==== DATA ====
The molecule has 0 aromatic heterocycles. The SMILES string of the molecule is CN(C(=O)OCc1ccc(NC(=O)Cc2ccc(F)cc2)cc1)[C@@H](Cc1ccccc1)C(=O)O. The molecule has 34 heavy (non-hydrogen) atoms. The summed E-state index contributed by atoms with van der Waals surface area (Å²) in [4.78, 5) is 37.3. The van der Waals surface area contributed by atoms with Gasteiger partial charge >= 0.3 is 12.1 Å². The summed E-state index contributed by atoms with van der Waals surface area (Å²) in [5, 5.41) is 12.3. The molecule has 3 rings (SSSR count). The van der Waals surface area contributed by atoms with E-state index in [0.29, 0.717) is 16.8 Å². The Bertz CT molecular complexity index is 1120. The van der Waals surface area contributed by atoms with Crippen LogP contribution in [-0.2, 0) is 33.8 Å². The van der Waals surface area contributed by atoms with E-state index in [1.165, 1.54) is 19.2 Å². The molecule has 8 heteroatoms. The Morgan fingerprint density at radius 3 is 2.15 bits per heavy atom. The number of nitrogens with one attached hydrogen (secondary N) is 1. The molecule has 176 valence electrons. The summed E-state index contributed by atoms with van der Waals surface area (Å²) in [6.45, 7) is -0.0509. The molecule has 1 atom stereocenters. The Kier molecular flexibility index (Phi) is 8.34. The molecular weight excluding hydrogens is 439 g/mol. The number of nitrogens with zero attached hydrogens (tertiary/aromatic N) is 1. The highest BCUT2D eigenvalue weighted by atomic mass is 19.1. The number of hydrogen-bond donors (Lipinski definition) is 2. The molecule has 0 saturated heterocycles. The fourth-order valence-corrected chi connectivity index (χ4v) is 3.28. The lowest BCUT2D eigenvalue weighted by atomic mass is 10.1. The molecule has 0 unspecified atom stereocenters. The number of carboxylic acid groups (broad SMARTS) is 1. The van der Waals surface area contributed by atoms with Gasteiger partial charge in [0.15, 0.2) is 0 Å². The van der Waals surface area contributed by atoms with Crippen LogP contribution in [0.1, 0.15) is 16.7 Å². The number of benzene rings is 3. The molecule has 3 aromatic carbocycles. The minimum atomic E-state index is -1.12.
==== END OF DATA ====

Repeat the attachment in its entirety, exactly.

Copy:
The molecule has 0 aromatic heterocycles. The SMILES string of the molecule is CN(C(=O)OCc1ccc(NC(=O)Cc2ccc(F)cc2)cc1)[C@@H](Cc1ccccc1)C(=O)O. The molecule has 34 heavy (non-hydrogen) atoms. The summed E-state index contributed by atoms with van der Waals surface area (Å²) in [4.78, 5) is 37.3. The van der Waals surface area contributed by atoms with Gasteiger partial charge >= 0.3 is 12.1 Å². The summed E-state index contributed by atoms with van der Waals surface area (Å²) in [5, 5.41) is 12.3. The molecule has 3 rings (SSSR count). The van der Waals surface area contributed by atoms with E-state index in [0.29, 0.717) is 16.8 Å². The Bertz CT molecular complexity index is 1120. The van der Waals surface area contributed by atoms with Crippen LogP contribution in [-0.2, 0) is 33.8 Å². The van der Waals surface area contributed by atoms with E-state index in [1.165, 1.54) is 19.2 Å². The molecule has 8 heteroatoms. The Morgan fingerprint density at radius 3 is 2.15 bits per heavy atom. The number of nitrogens with one attached hydrogen (secondary N) is 1. The molecule has 176 valence electrons. The summed E-state index contributed by atoms with van der Waals surface area (Å²) in [6.45, 7) is -0.0509. The molecule has 1 atom stereocenters. The Kier molecular flexibility index (Phi) is 8.34. The molecular weight excluding hydrogens is 439 g/mol. The number of nitrogens with zero attached hydrogens (tertiary/aromatic N) is 1. The highest BCUT2D eigenvalue weighted by atomic mass is 19.1. The number of hydrogen-bond donors (Lipinski definition) is 2. The molecule has 0 saturated heterocycles. The fourth-order valence-corrected chi connectivity index (χ4v) is 3.28. The lowest BCUT2D eigenvalue weighted by atomic mass is 10.1. The molecule has 0 unspecified atom stereocenters. The number of carboxylic acid groups (broad SMARTS) is 1. The van der Waals surface area contributed by atoms with Gasteiger partial charge in [0.15, 0.2) is 0 Å². The van der Waals surface area contributed by atoms with Crippen LogP contribution in [0.1, 0.15) is 16.7 Å². The number of benzene rings is 3. The molecule has 3 aromatic carbocycles. The minimum atomic E-state index is -1.12.